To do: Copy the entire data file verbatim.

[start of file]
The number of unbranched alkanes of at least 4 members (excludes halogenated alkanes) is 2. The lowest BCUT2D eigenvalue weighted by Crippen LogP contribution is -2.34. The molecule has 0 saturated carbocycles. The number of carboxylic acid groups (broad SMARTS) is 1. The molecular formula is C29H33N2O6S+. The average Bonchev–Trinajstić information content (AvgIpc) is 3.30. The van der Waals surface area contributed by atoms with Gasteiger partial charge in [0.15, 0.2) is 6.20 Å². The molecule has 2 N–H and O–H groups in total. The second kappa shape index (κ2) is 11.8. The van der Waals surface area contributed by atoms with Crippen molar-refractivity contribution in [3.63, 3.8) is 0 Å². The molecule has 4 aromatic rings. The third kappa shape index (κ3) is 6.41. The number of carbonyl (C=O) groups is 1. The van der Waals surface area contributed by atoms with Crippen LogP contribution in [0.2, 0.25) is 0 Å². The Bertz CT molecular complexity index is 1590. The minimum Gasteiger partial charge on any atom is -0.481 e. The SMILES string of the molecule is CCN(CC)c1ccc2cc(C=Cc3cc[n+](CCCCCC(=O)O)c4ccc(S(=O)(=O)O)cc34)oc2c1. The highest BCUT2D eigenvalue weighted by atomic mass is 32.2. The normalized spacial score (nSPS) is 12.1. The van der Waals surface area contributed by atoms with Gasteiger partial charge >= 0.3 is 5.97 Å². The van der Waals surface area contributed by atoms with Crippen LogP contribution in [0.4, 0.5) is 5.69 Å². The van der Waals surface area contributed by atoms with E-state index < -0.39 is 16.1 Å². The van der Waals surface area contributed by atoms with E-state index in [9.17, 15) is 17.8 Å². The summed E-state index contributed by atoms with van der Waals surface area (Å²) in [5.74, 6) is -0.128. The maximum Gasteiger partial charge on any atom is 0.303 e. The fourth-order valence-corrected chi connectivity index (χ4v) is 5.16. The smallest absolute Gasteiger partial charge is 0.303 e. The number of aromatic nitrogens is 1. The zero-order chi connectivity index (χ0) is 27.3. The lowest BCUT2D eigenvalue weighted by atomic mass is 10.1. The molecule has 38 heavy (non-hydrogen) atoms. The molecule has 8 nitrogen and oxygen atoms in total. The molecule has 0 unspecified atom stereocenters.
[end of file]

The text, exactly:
The number of unbranched alkanes of at least 4 members (excludes halogenated alkanes) is 2. The lowest BCUT2D eigenvalue weighted by Crippen LogP contribution is -2.34. The molecule has 0 saturated carbocycles. The number of carboxylic acid groups (broad SMARTS) is 1. The molecular formula is C29H33N2O6S+. The average Bonchev–Trinajstić information content (AvgIpc) is 3.30. The van der Waals surface area contributed by atoms with Gasteiger partial charge in [0.15, 0.2) is 6.20 Å². The molecule has 2 N–H and O–H groups in total. The second kappa shape index (κ2) is 11.8. The van der Waals surface area contributed by atoms with Crippen molar-refractivity contribution in [3.63, 3.8) is 0 Å². The molecule has 4 aromatic rings. The third kappa shape index (κ3) is 6.41. The number of carbonyl (C=O) groups is 1. The van der Waals surface area contributed by atoms with Crippen LogP contribution in [0.2, 0.25) is 0 Å². The Bertz CT molecular complexity index is 1590. The minimum Gasteiger partial charge on any atom is -0.481 e. The SMILES string of the molecule is CCN(CC)c1ccc2cc(C=Cc3cc[n+](CCCCCC(=O)O)c4ccc(S(=O)(=O)O)cc34)oc2c1. The highest BCUT2D eigenvalue weighted by atomic mass is 32.2. The normalized spacial score (nSPS) is 12.1. The van der Waals surface area contributed by atoms with Gasteiger partial charge >= 0.3 is 5.97 Å². The van der Waals surface area contributed by atoms with Crippen LogP contribution in [0.4, 0.5) is 5.69 Å². The van der Waals surface area contributed by atoms with E-state index < -0.39 is 16.1 Å². The van der Waals surface area contributed by atoms with E-state index in [9.17, 15) is 17.8 Å². The summed E-state index contributed by atoms with van der Waals surface area (Å²) in [5.74, 6) is -0.128. The maximum Gasteiger partial charge on any atom is 0.303 e. The fourth-order valence-corrected chi connectivity index (χ4v) is 5.16. The smallest absolute Gasteiger partial charge is 0.303 e. The number of aromatic nitrogens is 1. The zero-order chi connectivity index (χ0) is 27.3. The lowest BCUT2D eigenvalue weighted by atomic mass is 10.1. The molecule has 38 heavy (non-hydrogen) atoms. The molecule has 8 nitrogen and oxygen atoms in total. The molecule has 0 unspecified atom stereocenters.